They hatch a scheme. They all drop out, pretend they’re lawyers, set up law practices and hustle clients with DUIs. Their scheme gets out of hand, of course, and they have to lie and cheat, get new identities, new passports, new credit cards and I can’t remember how many new cell phones! Zola also has to help her parents and brother, who are undocumented immigrants from Senegal and are about to be deported. The scheme spirals out of control and their troubles pile up. What a waste of time. I don’t recommend it. ★★ out of four. (Full disclosure: This is not the kind of book I’d choose normally, but I thought I should expand my reading choices.)
The President is Missing by Bill Clinton and James Patterson. (Full disclosure again: this is also a book that I would usually avoid.) Chose it anyway. And, as it turned out, I should have left it on the shelf. What am I trying to prove? It was formulaic, but once I started reading, I wanted to see how the crazy plot played out.
The president goes missing because he’s apparently the only person who can stop a devastating cyberattack that will affect America and maybe the rest of the world. He must do it all by himself, without secret service protection, although (and this is strange) he keeps in touch with his chief of staff, the director of the FBI, the vice president and several others. By phone, yet. The plot is complicated, convoluted and confusing. Of course, at the end, with only seconds to spare, the president is under extreme pressure to do a James Bondian “save” and Rescue The World! Ta daaaaa! ★★ out of four.
Natural Causes by Barbara Ehrenreich. What a bore. Why did I even finish this? I liked Ehrenreich’s Nickel and Dimed, in which she documented a year-long plan for herself: to live with only money she earned from minimum-wage jobs. It was a good read as well as an eye-opener.
I thought Natural Causes was going to be about health practices that are not what we think they are, like . . . oh, maybe, taking 10,000 steps a day is way, way too many; or white bread is healthier than whole wheat; or sugar and salt and artificial sweeteners prevent cancer. I presumed wrong. Instead, she gets really technical and goes into biology and chemistry and more. She delves into cellular life and immune cells and the perils of our ageing bodies. I guess I’ll continue eating whole wheat spaghetti and avoiding Peanut Butter Cups. Snooze. ★ out of four.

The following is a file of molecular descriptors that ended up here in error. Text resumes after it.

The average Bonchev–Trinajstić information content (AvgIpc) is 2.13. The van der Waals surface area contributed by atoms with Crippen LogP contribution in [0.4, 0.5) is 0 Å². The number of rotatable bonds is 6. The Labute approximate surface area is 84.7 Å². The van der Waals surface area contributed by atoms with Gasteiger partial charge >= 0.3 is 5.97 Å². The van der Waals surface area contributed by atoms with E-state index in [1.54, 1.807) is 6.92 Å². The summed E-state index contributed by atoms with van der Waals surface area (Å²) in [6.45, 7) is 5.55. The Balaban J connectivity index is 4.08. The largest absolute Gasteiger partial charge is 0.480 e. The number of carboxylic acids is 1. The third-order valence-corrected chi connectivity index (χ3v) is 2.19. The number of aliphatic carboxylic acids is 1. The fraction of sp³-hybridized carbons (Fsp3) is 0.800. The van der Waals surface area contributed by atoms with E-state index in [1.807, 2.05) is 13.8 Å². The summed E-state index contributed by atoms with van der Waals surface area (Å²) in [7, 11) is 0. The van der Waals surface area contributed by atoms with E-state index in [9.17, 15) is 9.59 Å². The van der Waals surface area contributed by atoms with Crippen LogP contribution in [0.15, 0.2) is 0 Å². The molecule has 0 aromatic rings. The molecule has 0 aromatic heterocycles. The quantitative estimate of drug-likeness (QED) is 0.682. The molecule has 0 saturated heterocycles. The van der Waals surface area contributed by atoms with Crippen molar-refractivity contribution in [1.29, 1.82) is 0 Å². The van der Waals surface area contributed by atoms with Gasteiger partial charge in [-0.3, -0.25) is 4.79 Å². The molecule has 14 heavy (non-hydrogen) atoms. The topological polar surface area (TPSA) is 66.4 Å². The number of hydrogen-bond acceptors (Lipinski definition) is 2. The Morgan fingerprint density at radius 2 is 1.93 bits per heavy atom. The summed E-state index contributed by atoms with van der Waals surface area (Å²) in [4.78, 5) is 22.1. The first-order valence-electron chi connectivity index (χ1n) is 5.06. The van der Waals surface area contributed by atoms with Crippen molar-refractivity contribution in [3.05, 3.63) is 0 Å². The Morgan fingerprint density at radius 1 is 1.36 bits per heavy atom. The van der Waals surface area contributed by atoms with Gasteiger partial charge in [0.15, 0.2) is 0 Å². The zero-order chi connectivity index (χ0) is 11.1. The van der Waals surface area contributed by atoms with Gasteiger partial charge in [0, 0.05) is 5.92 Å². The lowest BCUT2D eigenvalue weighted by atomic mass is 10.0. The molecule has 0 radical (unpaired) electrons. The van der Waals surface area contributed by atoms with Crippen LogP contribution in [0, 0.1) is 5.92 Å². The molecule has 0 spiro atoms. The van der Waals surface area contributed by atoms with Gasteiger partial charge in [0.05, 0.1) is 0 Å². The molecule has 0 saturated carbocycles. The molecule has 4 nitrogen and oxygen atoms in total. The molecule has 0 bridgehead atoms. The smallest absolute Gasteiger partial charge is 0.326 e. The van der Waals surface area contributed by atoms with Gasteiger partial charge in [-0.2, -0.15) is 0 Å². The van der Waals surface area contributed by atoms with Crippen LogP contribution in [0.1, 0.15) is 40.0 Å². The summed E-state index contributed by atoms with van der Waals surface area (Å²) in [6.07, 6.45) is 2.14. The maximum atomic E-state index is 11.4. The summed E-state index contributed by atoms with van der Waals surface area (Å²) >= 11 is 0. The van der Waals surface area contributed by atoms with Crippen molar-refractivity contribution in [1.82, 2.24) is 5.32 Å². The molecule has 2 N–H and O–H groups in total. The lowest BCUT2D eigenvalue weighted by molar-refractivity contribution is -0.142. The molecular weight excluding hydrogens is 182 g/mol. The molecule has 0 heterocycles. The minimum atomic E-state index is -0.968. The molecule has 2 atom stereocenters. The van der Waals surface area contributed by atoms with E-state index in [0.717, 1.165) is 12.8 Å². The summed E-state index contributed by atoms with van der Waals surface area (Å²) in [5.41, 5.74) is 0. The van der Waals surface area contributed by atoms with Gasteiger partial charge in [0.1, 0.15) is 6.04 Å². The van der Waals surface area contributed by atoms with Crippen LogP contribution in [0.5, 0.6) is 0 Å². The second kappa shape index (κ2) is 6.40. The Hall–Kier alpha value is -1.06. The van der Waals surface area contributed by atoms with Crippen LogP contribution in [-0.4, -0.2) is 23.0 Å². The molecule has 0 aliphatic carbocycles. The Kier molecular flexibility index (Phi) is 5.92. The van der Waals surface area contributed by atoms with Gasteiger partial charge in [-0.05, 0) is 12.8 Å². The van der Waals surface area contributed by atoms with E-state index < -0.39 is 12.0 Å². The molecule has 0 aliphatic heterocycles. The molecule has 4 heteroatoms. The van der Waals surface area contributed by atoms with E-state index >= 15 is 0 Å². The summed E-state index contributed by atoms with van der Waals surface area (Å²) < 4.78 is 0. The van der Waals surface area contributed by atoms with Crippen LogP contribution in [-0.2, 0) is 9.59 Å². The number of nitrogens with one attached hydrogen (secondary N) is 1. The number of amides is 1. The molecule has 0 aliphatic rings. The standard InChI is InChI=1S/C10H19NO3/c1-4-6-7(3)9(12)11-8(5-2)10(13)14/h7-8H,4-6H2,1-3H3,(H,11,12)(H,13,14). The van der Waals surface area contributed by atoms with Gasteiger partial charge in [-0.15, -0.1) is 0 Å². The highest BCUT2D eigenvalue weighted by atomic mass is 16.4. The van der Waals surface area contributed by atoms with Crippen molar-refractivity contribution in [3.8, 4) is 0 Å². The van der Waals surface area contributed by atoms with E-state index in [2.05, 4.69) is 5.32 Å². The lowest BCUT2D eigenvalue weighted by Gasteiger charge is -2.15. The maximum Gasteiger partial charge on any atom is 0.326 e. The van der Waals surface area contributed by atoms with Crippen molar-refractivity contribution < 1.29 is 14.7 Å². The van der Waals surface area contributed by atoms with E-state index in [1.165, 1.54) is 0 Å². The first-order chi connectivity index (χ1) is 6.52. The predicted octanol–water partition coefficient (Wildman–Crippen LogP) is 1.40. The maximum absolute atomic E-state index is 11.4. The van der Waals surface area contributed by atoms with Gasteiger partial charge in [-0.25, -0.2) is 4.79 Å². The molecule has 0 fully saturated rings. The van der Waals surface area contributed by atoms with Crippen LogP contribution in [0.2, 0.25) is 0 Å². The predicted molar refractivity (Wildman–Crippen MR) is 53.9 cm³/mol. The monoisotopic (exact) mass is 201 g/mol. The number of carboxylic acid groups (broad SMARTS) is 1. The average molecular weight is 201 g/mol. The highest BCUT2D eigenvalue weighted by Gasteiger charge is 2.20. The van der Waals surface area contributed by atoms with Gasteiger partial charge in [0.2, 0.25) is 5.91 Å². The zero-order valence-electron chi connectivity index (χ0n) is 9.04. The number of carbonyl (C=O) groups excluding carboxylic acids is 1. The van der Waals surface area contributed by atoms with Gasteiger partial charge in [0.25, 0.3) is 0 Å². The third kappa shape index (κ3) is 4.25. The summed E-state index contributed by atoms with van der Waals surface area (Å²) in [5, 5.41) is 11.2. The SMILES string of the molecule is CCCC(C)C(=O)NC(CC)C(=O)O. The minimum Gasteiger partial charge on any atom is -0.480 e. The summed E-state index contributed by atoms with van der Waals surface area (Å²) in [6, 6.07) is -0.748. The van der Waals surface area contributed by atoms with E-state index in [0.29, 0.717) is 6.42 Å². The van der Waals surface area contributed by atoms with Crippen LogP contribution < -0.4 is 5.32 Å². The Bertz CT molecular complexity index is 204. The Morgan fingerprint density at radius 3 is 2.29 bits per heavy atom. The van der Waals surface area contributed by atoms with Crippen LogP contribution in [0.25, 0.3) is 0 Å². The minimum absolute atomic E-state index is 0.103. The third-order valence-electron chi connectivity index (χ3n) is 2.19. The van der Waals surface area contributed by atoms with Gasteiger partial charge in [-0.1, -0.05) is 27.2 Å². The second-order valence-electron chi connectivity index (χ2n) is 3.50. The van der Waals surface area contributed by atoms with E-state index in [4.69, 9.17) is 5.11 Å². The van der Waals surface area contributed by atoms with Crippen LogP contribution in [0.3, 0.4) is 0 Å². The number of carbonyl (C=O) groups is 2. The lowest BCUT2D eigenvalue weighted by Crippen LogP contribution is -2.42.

All the Beautiful Lies by Peter Swanson.This is another one I finished only because I wanted to find out what heck happened. I guess that’s the mark of a good plot. This plot, however, was poorly executed.
Harry Ackerson’s father dies mere days before Harry is to graduate from college. Harry skips the graduation ceremony and goes to Kennewick, Maine, where his father lived with his new wife, Alice. Alice is young, pretty and blonde.
Harry becomes suspicious about how his father died (he stumbled while walking along a path on a cliff beside the ocean; hit his head; fell into the ocean; drowned.) Was this an accident or . . . . . (gasp) murder? Harry starts asking questions. To complicate matters, Harry has always been attracted to Alice.
The points of view alternate among Harry, Alice, and Alice’s stepfather. The author does lots of telling without showing. He explains what his characters are thinking and why, instead of letting readers figure it out. I like to figure things out myself. At the end of the trail, I found out who did what and why. Eh. That’s enough. Not an enjoyable journey. ★★ out of four.